You’re on a first date at [insert trendy and slightly-more-than-affordable restaurant here] and you’ve made it through the awkward “what kind of wine do you like” debacle to choose the ~perfect~ wine for you and your hot [insert dating app here] date. You’re having a delightful conversation (probably about the weather or your respective occupations) when the waiter shows you the bottle, pours you a little taste, and waits for you to give them the go ahead. Now here’s the all important question…
What the heck do we do & why do we perform this little ritual?
No, it’s not to decide whether or not you like the wine (you can’t send it back because it’s not fruity enough or you don’t like the oak flavor… you ordered it, so it’s yours now. Deal with it.). The real reason we do this is to check to see if a wine is “corked”.
Cork taint (hey now, get your mind out of the gutter) is a TCA chemical compound that is either transmitted through the cork or from it. If the wine is faulty (aka a victim of cork taint), THEN we can send it back.
So what does cork taint smell/taste like? I’m sure glad you asked. In mild cases, the wine could just smell a little musty (you may not even notice). Other times it could be more pronounced. To me, a wine that is very corked smells and tastes like wet cardboard.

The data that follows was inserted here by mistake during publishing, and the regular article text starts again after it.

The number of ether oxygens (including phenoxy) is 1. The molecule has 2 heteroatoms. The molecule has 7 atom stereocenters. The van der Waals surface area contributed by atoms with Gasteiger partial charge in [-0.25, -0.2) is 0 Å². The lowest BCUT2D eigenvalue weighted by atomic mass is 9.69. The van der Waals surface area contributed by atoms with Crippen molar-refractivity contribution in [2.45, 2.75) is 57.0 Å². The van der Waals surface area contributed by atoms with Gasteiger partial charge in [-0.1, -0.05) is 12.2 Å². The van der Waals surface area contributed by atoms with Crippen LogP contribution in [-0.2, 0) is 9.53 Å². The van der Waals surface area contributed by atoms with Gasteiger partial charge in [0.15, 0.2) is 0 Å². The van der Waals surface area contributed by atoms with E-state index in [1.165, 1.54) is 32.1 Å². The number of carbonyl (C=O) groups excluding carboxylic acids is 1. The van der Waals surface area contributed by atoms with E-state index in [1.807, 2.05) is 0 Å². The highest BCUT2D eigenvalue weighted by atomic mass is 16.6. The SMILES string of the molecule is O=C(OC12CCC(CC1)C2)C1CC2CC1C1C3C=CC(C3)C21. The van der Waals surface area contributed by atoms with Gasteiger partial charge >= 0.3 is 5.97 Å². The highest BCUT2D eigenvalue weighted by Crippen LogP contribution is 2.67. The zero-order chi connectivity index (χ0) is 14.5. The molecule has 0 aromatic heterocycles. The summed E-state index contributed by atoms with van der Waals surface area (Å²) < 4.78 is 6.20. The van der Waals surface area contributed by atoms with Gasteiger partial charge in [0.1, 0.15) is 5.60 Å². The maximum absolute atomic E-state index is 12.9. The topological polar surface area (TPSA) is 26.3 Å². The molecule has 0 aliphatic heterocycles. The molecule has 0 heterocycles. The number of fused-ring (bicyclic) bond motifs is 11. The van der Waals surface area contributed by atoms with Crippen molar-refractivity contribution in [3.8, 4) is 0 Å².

Go soak some cardboard from your recent Amazon order in your sink, smell it, lick it (kidding, don’t do that), and you’ll know what I’m saying. Other people have described it as “moldy newspaper,” “wet dog,” “damp basement,” or just “funk”. This is what you’re looking for when you taste test in restaurants.
• If your wine smells or tastes like that, you have the right to politely send it back and ask for another bottle.
• If the wine comes with a screw cap, you may be asking yourself “there’s no cork, will they still have me taste this???” Honestly, yep. They’ll probably still have you taste it “for the sake of tradition.”
Honestly, taste testing wine is a fun excuse to sniff, swirl, and pretend to be French. The likelihood that it’s actually corked is super slim, but there is a slight chance it could be. So have fun with it, ma chérie, and be on the lookout for that wet cardboard stank.
QUICK SYNOPSIS FOR SKIMMERS:
Waiters/somms are not looking for you to describe the tannins or come up with distinguishable characteristics of the wine. Just think “does this taste dank?” (the bad “dank,” not the cool “dank”). If the answer is yes, send it back! Don’t try to stomach it to be polite…if you can’t drink it, don’t drink it. No one will get mad at you for sending back corked wine, it’s built into the wine director’s budget.
If you want to know the proper way to taste wine, check out this post. We’ll get you feeling like a snooty wine snob in no time.